Authored by: on Thursday, October 11th, 2012

    How many times have you been to a public hearing and heard opponents to a particular zoning proposal say that it will cause the values of their property to decline? The impact on property values is a theme that runs through most zoning decisions. Developers want to create value in their own real property and are wary of property use restrictions that have the opposite result. Owners of neighboring property sometimes benefit from nearby development because a rising tide of property values elsewhere may lift the boats of neighbors as well. Often, however, there is a tendency for neighbors to think that development projects on other people’s land will have negative, perhaps unintended, consequences for the use and value of one’s own land. But does the opinion of a lay person on such matters count in a quasi-judicial forum? This blog concerns the ability of property owners to offer legally competent opinions about the impact of such zoning decisions on their own property. Read more »

  • Financing Capital Projects—Part I: “Saving” through Fund Balance and Capital Reserve Funds

    Authored by: on Sunday, October 7th, 2012

    UPDATE August 2013: For more information on capital reserve funds, click here.

    Blight City has fallen on hard times. Its population has declined significantly since the 1990s, due in large part to the shuttering of two large manufacturing plants. Emblematic of the city’s decline is its central downtown area. Once a vibrant community center, it is now comprised mainly of run-down, vacant buildings. Recently, however, a mid-sized micro-brewed root beer company purchased one of the old manufacturing plants (located just outside the city’s downtown) and began operations. It employs 200 people and plans to double its workforce over the next two years. The company wants to capitalize on a recent resurgence in root beer “connoisseurs” by expanding the plant to include a tasting facility. And the company has expressed interest in opening a restaurant and root beer bar in the city’s downtown. City leaders want to support the company’s efforts. They view the company’s investment in the city as a cornerstone for the city’s resurgence.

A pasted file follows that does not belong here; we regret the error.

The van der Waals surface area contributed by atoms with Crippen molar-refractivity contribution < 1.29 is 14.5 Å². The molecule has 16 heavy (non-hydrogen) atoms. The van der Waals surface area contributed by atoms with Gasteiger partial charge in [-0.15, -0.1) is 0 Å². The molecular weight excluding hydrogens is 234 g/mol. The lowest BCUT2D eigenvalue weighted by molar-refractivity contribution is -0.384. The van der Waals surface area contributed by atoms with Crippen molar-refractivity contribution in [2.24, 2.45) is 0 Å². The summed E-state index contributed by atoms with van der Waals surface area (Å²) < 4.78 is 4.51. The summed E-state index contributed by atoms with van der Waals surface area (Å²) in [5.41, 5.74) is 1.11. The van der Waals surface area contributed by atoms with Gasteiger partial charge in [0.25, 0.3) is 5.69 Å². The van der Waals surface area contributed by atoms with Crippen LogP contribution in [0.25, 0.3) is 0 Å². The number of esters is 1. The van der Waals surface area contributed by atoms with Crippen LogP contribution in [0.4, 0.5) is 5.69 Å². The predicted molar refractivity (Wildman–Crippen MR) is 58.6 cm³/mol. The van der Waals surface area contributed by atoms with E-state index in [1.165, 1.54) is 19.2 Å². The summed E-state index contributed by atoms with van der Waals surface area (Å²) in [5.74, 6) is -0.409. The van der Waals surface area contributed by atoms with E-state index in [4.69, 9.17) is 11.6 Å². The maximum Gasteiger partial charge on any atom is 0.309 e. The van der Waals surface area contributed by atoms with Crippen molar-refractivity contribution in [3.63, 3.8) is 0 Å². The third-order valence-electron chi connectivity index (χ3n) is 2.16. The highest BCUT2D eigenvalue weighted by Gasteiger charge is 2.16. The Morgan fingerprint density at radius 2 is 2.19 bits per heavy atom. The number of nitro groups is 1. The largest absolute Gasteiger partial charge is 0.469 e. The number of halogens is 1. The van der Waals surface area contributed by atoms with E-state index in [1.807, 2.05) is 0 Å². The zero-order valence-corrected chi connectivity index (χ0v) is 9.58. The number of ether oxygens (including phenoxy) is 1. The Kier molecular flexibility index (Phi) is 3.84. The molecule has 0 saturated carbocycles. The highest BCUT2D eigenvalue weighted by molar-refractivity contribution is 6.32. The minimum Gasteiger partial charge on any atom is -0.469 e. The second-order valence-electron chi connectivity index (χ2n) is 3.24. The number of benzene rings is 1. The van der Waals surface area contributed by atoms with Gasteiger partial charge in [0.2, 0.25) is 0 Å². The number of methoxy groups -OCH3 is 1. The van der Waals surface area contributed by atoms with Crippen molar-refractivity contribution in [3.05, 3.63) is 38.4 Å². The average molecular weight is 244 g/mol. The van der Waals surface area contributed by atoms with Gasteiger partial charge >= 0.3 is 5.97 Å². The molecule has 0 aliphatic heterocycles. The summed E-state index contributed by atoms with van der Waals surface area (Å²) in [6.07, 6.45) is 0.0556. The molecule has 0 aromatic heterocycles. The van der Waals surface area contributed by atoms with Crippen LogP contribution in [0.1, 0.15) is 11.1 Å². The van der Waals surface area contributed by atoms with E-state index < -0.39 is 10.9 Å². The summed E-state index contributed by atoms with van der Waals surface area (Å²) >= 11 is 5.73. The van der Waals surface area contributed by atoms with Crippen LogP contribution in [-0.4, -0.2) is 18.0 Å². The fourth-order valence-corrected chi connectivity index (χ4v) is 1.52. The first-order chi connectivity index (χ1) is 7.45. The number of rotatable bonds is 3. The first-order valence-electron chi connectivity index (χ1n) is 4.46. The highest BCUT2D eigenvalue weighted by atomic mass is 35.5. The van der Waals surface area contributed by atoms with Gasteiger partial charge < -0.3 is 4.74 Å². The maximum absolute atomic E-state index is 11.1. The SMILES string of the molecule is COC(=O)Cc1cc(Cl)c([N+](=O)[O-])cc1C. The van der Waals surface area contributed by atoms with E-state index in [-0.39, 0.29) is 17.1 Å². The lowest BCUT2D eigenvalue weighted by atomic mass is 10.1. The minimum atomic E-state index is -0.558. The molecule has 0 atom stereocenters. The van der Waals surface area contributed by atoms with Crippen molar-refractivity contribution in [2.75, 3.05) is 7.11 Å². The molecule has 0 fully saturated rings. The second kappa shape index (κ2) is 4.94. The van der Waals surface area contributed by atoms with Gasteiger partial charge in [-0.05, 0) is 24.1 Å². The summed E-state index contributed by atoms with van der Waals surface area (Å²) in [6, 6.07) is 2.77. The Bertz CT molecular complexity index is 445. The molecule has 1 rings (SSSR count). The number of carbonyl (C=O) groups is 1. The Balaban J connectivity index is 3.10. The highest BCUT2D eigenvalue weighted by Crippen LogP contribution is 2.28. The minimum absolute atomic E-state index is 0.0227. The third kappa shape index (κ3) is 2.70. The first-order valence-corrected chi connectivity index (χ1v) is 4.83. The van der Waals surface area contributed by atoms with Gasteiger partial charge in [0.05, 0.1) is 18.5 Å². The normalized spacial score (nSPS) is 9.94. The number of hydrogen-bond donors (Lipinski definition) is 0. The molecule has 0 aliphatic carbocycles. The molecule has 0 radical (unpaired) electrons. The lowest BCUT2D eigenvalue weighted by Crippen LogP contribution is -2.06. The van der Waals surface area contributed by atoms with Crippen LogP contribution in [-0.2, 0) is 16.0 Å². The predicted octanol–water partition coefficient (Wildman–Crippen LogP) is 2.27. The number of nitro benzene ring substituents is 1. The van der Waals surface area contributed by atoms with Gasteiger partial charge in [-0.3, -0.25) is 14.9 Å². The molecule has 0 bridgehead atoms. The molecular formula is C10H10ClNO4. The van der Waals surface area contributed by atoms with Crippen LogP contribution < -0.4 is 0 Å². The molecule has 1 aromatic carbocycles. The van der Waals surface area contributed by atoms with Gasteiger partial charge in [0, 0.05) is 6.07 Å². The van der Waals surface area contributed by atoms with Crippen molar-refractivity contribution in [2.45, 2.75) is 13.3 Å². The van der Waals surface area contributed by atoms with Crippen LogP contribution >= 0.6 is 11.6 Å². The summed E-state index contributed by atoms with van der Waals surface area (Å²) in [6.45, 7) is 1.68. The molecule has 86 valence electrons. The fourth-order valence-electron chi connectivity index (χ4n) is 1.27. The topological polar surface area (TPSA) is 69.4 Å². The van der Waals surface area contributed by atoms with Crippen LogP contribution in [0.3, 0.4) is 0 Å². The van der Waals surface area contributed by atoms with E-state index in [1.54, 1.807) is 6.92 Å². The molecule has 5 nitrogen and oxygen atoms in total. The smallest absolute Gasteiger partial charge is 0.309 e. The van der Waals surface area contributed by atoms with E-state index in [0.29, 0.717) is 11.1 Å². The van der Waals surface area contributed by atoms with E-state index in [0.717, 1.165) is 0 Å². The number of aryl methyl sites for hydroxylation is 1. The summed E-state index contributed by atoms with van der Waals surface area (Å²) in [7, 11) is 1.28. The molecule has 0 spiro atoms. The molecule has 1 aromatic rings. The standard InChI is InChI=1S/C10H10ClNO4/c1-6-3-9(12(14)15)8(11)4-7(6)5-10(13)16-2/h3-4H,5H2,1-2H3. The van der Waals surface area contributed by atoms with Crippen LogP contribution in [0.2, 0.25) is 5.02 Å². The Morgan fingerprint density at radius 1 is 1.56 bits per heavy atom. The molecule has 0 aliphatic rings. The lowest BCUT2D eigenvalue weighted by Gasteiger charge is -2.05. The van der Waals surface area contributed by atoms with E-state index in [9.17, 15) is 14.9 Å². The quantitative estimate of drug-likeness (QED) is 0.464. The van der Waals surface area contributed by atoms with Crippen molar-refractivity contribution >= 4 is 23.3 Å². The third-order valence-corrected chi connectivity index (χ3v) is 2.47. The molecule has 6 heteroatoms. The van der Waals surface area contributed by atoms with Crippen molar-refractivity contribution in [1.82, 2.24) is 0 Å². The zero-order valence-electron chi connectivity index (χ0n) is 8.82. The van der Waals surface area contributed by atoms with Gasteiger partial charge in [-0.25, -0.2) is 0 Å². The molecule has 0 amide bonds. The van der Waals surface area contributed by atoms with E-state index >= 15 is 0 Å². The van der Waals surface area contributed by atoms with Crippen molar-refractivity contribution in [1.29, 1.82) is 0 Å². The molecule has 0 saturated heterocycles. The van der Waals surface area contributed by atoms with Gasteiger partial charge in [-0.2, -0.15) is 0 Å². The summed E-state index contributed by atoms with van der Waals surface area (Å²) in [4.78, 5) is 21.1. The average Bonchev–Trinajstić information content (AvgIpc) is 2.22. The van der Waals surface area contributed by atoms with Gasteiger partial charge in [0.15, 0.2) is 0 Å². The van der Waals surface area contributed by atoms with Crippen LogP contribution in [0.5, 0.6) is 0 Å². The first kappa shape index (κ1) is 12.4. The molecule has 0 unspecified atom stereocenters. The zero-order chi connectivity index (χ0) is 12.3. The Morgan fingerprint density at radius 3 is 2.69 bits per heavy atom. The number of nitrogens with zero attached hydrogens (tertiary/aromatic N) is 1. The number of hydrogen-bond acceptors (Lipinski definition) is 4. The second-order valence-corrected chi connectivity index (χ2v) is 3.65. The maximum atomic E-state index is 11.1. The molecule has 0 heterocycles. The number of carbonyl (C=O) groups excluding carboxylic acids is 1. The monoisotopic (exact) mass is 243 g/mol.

In fact, the root beer company’s recent investment in the city has sparked the interest of at least one developer. She has approached city officials about plans to help revitalize downtown. The developer intends to purchase several of the vacant buildings and refurbish them to attract a mix of small commercial entities, restaurants, bars, and residential tenants. Both the root beer company and the developer have requested (among other incentives) that the city invest in some infrastructure improvements and upgrades in the central downtown area to complement the private development. Specifically, the private entities would like the city to make road improvements, widen the sidewalks, install street lights, upgrade water and sewer lines, and demolish a city-owned structure to construct a parking lot.

    Assuming that the city councilmembers are willing to make these public infrastructure investments, there are several available funding options, which fall into five general categories: (1) Current Revenues; (2) Savings; (3) Grants/Donations/Partnerships; (4) Special Levies; and (5) Borrowing Money. This is the first in a series of posts discussing these funding options. It focuses on “Savings”—describing two ways in which the city may accumulate revenues over time to fund a portion or all of the costs of these (and other) capital projects and assets. Read more »